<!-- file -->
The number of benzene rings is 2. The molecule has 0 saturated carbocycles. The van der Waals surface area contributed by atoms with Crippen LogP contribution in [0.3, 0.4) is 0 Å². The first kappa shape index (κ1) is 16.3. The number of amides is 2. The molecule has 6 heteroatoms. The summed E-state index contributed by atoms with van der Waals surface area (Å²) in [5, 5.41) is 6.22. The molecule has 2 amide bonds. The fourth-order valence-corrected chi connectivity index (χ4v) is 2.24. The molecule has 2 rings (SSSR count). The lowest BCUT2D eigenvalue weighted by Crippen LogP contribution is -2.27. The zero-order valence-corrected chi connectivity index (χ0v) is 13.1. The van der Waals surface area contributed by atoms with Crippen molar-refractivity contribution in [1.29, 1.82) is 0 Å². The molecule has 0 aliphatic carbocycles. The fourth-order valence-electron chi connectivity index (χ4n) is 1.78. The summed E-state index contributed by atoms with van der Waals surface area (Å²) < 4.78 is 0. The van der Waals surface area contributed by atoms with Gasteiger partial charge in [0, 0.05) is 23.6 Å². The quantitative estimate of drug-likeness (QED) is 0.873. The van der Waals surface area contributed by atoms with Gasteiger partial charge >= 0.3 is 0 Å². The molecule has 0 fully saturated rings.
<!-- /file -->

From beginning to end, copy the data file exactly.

The number of benzene rings is 2. The molecule has 0 saturated carbocycles. The van der Waals surface area contributed by atoms with Crippen LogP contribution in [0.3, 0.4) is 0 Å². The first kappa shape index (κ1) is 16.3. The number of amides is 2. The molecule has 6 heteroatoms. The summed E-state index contributed by atoms with van der Waals surface area (Å²) in [5, 5.41) is 6.22. The molecule has 2 amide bonds. The fourth-order valence-corrected chi connectivity index (χ4v) is 2.24. The molecule has 2 rings (SSSR count). The lowest BCUT2D eigenvalue weighted by Crippen LogP contribution is -2.27. The zero-order valence-corrected chi connectivity index (χ0v) is 13.1. The van der Waals surface area contributed by atoms with Crippen molar-refractivity contribution in [1.29, 1.82) is 0 Å². The molecule has 0 aliphatic carbocycles. The fourth-order valence-electron chi connectivity index (χ4n) is 1.78. The summed E-state index contributed by atoms with van der Waals surface area (Å²) < 4.78 is 0. The van der Waals surface area contributed by atoms with Gasteiger partial charge in [0, 0.05) is 23.6 Å². The quantitative estimate of drug-likeness (QED) is 0.873. The van der Waals surface area contributed by atoms with Gasteiger partial charge >= 0.3 is 0 Å². The molecule has 0 fully saturated rings.